2. Appellant contends that the trial court erred in admitting a statement made by appellant to police officers. Appellant was taken into custody at approximately 3:00 p.m. on a traffic violation. Appellant's parents were notified of his arrest and arrived at the police station at approximately 6:30 p.m. Both appellant and his parents were advised that he was a suspect in a crime. At 9:30 p.m. appellant, in the presence of his parents and grandmother, was read his Miranda rights, signed a waiver of counsel and made a statement to the police implicating him in the crimes for which he was subsequently charged. Appellant's parents and grandmother also signed the waiver. Appellant contends that the statement was inadmissible because his waiver of counsel was not made knowingly and voluntarily.
In the case of a juvenile, a confession is scanned with more care and is received with greater caution than the confession of an adult. Bussey v. State, 144 Ga. App. 875 (243 SE2d 99) (1978)
. Failure to comply with the statutory safeguards contained in Code Ann. 24A-1402 renders the confession of a juvenile inadmissible. M. K. H. v. State, 135 Ga. App. 563 (2) (218 SE2d 284) (1975)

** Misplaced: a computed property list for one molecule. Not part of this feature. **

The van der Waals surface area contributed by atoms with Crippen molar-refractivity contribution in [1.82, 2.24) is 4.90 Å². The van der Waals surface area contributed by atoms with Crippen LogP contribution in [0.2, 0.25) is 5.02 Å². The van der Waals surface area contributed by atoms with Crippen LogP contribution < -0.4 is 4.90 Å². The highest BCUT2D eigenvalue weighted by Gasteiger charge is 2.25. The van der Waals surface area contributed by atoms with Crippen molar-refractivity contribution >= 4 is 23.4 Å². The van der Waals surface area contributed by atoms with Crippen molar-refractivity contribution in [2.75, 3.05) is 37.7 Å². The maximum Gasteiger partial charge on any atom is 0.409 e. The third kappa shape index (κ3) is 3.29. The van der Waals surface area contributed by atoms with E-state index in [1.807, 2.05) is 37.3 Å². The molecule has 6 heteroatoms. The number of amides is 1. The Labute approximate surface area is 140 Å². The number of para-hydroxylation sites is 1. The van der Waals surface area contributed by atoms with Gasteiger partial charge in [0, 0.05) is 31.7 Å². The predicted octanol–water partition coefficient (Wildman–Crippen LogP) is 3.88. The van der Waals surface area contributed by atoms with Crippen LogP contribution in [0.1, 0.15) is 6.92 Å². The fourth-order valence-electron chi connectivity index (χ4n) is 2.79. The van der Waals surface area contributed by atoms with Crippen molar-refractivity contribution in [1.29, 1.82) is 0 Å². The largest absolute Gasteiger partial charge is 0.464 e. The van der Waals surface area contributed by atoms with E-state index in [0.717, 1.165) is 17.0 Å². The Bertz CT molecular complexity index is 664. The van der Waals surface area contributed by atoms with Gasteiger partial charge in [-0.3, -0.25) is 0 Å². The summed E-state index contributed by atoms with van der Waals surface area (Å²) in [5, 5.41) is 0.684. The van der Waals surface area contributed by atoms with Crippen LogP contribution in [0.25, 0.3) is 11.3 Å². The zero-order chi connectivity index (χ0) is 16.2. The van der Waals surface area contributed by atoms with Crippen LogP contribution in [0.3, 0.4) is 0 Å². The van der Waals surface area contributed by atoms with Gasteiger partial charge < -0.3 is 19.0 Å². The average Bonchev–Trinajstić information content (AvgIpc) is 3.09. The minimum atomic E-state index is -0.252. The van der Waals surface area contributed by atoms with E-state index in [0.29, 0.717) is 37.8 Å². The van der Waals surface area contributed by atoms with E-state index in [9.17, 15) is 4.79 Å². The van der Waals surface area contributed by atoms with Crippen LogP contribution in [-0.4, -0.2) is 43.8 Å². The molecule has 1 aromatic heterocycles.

. This is true even in a criminal case where a juvenile is tried as an adult. Williams v. State, 238 Ga. 298 (232 SE2d 535) (1977)
In the instant case, the juvenile court referee was notified approximately 15 minutes after appellant was taken into custody; appellant's parents were present with him when he made his statement and had spoken to him alone prior to his statement. Applying the principles enunciated in our recent decision in Paxton v. State, 159 Ga. App. 175
, 178 (1) (282 SE2d 912
) (1981), the basic requirements of Code Ann. 24A-1402 were met, and appellant's statement was admissible.
In addition, after a Jackson-Denno hearing the trial court found that appellant's waiver of counsel was made knowingly and voluntarily. Appellant, his parents and his grandmother were advised of his constitutional rights and all of them signed his waiver of counsel. After a close review of the record and applying the "totality of the circumstances" test, we find that the trial court did not err in admitting appellant's statement. Williams v. State, supra, at p. 303.
3. Appellant contends that the trial court erred in denying his demurrer to the multi-count indictment. If several crimes arise from the same conduct and are within the jurisdiction of a single court, they must be prosecuted in a single prosecution except where the court, in the interest of justice, orders one or more of the charges to be tried separately. Code Ann. 26-506 (b) and (c). Severance lies within the discretion of the trial judge. Dingler v. State, 233 Ga. 462
, 463 (211 SE2d 752
) (1975); Schamber v. State, 152 Ga. App. 196